Self-Assembled Monolayers: Adsorption and Desorption from Alkanethiols on Gold


Pieter Stroeve Department of Chemical Engineering and Materials Science, University of California--Davis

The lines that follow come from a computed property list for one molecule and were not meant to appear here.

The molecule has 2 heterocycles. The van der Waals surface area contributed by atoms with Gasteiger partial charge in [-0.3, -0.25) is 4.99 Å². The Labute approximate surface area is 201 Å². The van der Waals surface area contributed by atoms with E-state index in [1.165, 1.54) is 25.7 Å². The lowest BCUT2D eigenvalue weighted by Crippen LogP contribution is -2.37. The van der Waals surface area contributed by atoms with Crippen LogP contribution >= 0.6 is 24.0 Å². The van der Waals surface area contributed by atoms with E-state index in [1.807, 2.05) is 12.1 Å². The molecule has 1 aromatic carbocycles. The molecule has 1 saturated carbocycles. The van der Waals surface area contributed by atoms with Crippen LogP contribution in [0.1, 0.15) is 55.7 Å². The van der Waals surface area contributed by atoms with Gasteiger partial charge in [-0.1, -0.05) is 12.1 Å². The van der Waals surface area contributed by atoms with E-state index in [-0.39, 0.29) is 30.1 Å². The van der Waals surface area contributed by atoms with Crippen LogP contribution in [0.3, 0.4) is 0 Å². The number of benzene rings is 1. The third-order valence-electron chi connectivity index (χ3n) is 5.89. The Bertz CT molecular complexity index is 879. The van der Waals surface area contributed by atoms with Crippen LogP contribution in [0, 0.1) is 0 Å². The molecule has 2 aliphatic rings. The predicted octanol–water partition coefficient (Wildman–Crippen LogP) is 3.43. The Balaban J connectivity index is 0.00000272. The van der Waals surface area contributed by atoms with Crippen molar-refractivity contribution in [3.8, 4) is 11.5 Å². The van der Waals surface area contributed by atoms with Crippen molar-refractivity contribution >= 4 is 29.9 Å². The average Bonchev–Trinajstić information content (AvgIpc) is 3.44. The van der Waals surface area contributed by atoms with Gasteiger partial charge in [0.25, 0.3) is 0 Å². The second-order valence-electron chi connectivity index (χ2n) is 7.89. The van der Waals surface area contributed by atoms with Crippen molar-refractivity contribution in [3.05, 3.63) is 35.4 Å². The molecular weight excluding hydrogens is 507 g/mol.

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There is considerable interest in thin molecular nanofilms made from the self-assembly of species. A current area of research is the assembly of multilayers of alternating surfactants, proteins, and polymers to form macromolecular assemblies with unique functions and properties. Such properties can be directional in conducting electricity and propagating light or transferring mass. An example is the use of different types of surfactants and polymers, in a multilayer stack, to design selective membranes. Another interest is in using biopolymers with surfactants at the solid–water interface for selective barrier coatings for biosensors that may also be compatible with biological species. Yet another possibility is to use the self-assembly of surfactants on the solid–water interface to pattern the deposition of biopolymers on surfactants. Self-assembled thiol monolayers (SAMs) on gold are often used as model solid–water interfaces, because these surfaces have unique properties. This is yet another area that has become a subject of active research. This article will review the formation of SAMs and the adsorption and desorption of molecules on the SAMs to create nanofilms.